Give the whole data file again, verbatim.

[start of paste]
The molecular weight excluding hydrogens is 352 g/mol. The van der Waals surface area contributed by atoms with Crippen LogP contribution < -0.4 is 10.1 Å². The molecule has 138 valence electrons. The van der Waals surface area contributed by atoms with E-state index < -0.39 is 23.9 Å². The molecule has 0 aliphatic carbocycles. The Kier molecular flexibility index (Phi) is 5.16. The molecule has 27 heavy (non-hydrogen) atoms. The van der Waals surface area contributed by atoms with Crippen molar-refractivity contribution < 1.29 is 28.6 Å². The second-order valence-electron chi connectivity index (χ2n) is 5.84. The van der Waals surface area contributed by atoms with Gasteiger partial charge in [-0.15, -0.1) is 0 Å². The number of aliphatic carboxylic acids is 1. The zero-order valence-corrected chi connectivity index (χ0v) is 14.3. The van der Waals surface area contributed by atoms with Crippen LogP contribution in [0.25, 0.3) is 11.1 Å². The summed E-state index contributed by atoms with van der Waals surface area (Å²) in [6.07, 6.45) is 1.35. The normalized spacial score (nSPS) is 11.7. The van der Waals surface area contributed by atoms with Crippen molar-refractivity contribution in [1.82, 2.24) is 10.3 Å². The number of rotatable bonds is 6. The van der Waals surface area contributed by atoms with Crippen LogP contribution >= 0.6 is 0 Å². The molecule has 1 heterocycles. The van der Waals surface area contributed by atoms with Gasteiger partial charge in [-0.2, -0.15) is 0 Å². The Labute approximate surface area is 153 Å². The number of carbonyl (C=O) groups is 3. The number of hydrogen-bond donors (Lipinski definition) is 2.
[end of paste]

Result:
The molecular weight excluding hydrogens is 352 g/mol. The van der Waals surface area contributed by atoms with Crippen LogP contribution < -0.4 is 10.1 Å². The molecule has 138 valence electrons. The van der Waals surface area contributed by atoms with E-state index < -0.39 is 23.9 Å². The molecule has 0 aliphatic carbocycles. The Kier molecular flexibility index (Phi) is 5.16. The molecule has 27 heavy (non-hydrogen) atoms. The van der Waals surface area contributed by atoms with Crippen molar-refractivity contribution < 1.29 is 28.6 Å². The second-order valence-electron chi connectivity index (χ2n) is 5.84. The van der Waals surface area contributed by atoms with Gasteiger partial charge in [-0.15, -0.1) is 0 Å². The number of aliphatic carboxylic acids is 1. The zero-order valence-corrected chi connectivity index (χ0v) is 14.3. The van der Waals surface area contributed by atoms with Crippen LogP contribution in [0.25, 0.3) is 11.1 Å². The summed E-state index contributed by atoms with van der Waals surface area (Å²) in [6.07, 6.45) is 1.35. The normalized spacial score (nSPS) is 11.7. The van der Waals surface area contributed by atoms with Crippen molar-refractivity contribution in [1.82, 2.24) is 10.3 Å². The number of rotatable bonds is 6. The van der Waals surface area contributed by atoms with Crippen LogP contribution >= 0.6 is 0 Å². The molecule has 1 heterocycles. The van der Waals surface area contributed by atoms with Gasteiger partial charge in [-0.2, -0.15) is 0 Å². The Labute approximate surface area is 153 Å². The number of carbonyl (C=O) groups is 3. The number of hydrogen-bond donors (Lipinski definition) is 2.